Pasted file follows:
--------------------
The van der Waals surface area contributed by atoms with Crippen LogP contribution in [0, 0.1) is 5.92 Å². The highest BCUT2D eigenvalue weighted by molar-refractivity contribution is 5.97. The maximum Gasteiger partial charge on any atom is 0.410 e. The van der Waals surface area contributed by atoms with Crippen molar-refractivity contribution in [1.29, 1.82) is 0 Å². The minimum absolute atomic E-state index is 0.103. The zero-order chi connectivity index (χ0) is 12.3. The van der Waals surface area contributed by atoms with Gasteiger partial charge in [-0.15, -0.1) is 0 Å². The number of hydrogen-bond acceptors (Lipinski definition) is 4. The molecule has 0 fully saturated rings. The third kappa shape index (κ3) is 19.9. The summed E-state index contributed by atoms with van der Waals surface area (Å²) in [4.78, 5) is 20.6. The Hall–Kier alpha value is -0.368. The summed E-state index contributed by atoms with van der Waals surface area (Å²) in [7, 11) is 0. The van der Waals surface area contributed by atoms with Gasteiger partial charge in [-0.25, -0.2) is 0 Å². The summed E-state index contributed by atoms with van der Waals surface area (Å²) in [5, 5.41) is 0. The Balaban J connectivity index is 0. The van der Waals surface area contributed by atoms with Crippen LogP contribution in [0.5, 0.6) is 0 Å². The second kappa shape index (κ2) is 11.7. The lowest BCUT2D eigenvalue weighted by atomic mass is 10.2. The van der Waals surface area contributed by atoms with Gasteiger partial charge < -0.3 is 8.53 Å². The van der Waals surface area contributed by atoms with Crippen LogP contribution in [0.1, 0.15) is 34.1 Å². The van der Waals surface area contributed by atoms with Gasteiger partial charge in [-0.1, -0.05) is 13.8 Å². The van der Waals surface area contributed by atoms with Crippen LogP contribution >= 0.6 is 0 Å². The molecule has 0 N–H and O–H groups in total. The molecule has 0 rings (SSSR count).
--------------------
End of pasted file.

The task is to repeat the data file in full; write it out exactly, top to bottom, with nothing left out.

The van der Waals surface area contributed by atoms with Crippen LogP contribution in [0, 0.1) is 5.92 Å². The highest BCUT2D eigenvalue weighted by molar-refractivity contribution is 5.97. The maximum Gasteiger partial charge on any atom is 0.410 e. The van der Waals surface area contributed by atoms with Crippen molar-refractivity contribution in [1.29, 1.82) is 0 Å². The minimum absolute atomic E-state index is 0.103. The zero-order chi connectivity index (χ0) is 12.3. The van der Waals surface area contributed by atoms with Gasteiger partial charge in [-0.15, -0.1) is 0 Å². The number of hydrogen-bond acceptors (Lipinski definition) is 4. The molecule has 0 fully saturated rings. The third kappa shape index (κ3) is 19.9. The summed E-state index contributed by atoms with van der Waals surface area (Å²) in [4.78, 5) is 20.6. The Hall–Kier alpha value is -0.368. The summed E-state index contributed by atoms with van der Waals surface area (Å²) in [7, 11) is 0. The van der Waals surface area contributed by atoms with Gasteiger partial charge in [-0.25, -0.2) is 0 Å². The summed E-state index contributed by atoms with van der Waals surface area (Å²) in [5, 5.41) is 0. The Balaban J connectivity index is 0. The van der Waals surface area contributed by atoms with Crippen LogP contribution in [0.5, 0.6) is 0 Å². The second kappa shape index (κ2) is 11.7. The lowest BCUT2D eigenvalue weighted by atomic mass is 10.2. The van der Waals surface area contributed by atoms with Gasteiger partial charge < -0.3 is 8.53 Å². The van der Waals surface area contributed by atoms with Crippen LogP contribution in [0.1, 0.15) is 34.1 Å². The van der Waals surface area contributed by atoms with Gasteiger partial charge in [-0.1, -0.05) is 13.8 Å². The van der Waals surface area contributed by atoms with Crippen LogP contribution >= 0.6 is 0 Å². The molecule has 0 N–H and O–H groups in total. The molecule has 0 rings (SSSR count).